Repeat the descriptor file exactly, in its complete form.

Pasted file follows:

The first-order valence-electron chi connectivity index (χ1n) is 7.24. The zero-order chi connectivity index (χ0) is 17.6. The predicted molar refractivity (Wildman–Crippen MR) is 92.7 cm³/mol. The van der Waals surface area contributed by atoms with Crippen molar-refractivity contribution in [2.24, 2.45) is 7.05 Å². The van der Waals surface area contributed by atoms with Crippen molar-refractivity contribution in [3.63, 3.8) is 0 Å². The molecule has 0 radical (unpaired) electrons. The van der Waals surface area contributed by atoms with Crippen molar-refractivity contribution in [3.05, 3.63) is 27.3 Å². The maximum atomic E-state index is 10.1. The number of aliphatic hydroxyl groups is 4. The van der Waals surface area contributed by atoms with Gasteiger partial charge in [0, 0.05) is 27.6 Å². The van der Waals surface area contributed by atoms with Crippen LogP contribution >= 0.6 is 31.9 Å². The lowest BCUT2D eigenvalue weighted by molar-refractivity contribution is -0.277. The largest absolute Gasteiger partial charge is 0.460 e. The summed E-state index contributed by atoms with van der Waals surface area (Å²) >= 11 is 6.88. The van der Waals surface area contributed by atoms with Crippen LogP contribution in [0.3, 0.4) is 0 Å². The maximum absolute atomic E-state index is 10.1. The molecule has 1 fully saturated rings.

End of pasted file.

The first-order valence-electron chi connectivity index (χ1n) is 7.24. The zero-order chi connectivity index (χ0) is 17.6. The predicted molar refractivity (Wildman–Crippen MR) is 92.7 cm³/mol. The van der Waals surface area contributed by atoms with Crippen molar-refractivity contribution in [2.24, 2.45) is 7.05 Å². The van der Waals surface area contributed by atoms with Crippen molar-refractivity contribution in [3.63, 3.8) is 0 Å². The molecule has 0 radical (unpaired) electrons. The van der Waals surface area contributed by atoms with Crippen molar-refractivity contribution in [3.05, 3.63) is 27.3 Å². The maximum atomic E-state index is 10.1. The number of aliphatic hydroxyl groups is 4. The van der Waals surface area contributed by atoms with Gasteiger partial charge in [0, 0.05) is 27.6 Å². The van der Waals surface area contributed by atoms with Crippen LogP contribution >= 0.6 is 31.9 Å². The lowest BCUT2D eigenvalue weighted by molar-refractivity contribution is -0.277. The largest absolute Gasteiger partial charge is 0.460 e. The summed E-state index contributed by atoms with van der Waals surface area (Å²) >= 11 is 6.88. The van der Waals surface area contributed by atoms with Crippen LogP contribution in [0.3, 0.4) is 0 Å². The maximum absolute atomic E-state index is 10.1. The molecule has 1 fully saturated rings.